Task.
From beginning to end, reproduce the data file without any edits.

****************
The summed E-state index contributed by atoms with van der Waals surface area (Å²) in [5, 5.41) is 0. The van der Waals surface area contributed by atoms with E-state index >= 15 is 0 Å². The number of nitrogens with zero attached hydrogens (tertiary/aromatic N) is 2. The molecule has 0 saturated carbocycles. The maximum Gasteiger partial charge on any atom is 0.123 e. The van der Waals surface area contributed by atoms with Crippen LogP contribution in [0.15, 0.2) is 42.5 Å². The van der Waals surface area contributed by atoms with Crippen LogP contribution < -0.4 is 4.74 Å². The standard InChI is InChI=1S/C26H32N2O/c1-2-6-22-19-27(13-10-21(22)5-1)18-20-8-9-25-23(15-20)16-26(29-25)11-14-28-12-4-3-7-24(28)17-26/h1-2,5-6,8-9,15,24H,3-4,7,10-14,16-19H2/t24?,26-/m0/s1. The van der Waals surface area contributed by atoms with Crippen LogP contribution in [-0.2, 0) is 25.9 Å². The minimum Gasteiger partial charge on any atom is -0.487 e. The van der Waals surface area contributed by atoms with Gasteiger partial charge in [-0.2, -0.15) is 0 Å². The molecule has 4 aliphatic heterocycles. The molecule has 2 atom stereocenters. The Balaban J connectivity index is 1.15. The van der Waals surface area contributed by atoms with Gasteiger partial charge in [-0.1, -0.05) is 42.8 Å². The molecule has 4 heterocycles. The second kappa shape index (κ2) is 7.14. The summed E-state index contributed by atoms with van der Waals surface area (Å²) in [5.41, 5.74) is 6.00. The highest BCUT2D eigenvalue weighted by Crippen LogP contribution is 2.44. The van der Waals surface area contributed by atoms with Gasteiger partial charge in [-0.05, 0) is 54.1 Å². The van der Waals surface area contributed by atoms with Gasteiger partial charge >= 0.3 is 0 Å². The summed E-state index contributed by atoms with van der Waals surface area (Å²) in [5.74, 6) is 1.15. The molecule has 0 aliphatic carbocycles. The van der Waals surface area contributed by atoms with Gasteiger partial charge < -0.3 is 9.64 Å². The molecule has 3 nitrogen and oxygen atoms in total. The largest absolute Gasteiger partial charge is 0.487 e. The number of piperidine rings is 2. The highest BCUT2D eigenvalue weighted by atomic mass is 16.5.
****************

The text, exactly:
The summed E-state index contributed by atoms with van der Waals surface area (Å²) in [5, 5.41) is 0. The van der Waals surface area contributed by atoms with E-state index >= 15 is 0 Å². The number of nitrogens with zero attached hydrogens (tertiary/aromatic N) is 2. The molecule has 0 saturated carbocycles. The maximum Gasteiger partial charge on any atom is 0.123 e. The van der Waals surface area contributed by atoms with Crippen LogP contribution in [0.15, 0.2) is 42.5 Å². The van der Waals surface area contributed by atoms with Crippen LogP contribution < -0.4 is 4.74 Å². The standard InChI is InChI=1S/C26H32N2O/c1-2-6-22-19-27(13-10-21(22)5-1)18-20-8-9-25-23(15-20)16-26(29-25)11-14-28-12-4-3-7-24(28)17-26/h1-2,5-6,8-9,15,24H,3-4,7,10-14,16-19H2/t24?,26-/m0/s1. The van der Waals surface area contributed by atoms with Crippen LogP contribution in [-0.2, 0) is 25.9 Å². The minimum Gasteiger partial charge on any atom is -0.487 e. The van der Waals surface area contributed by atoms with Gasteiger partial charge in [-0.2, -0.15) is 0 Å². The molecule has 4 aliphatic heterocycles. The molecule has 2 atom stereocenters. The Balaban J connectivity index is 1.15. The van der Waals surface area contributed by atoms with Gasteiger partial charge in [-0.1, -0.05) is 42.8 Å². The molecule has 4 heterocycles. The second kappa shape index (κ2) is 7.14. The summed E-state index contributed by atoms with van der Waals surface area (Å²) in [5.41, 5.74) is 6.00. The highest BCUT2D eigenvalue weighted by Crippen LogP contribution is 2.44. The van der Waals surface area contributed by atoms with Gasteiger partial charge in [-0.05, 0) is 54.1 Å². The van der Waals surface area contributed by atoms with Gasteiger partial charge >= 0.3 is 0 Å². The summed E-state index contributed by atoms with van der Waals surface area (Å²) in [5.74, 6) is 1.15. The molecule has 0 aliphatic carbocycles. The van der Waals surface area contributed by atoms with Gasteiger partial charge < -0.3 is 9.64 Å². The molecule has 3 nitrogen and oxygen atoms in total. The largest absolute Gasteiger partial charge is 0.487 e. The number of piperidine rings is 2. The highest BCUT2D eigenvalue weighted by atomic mass is 16.5.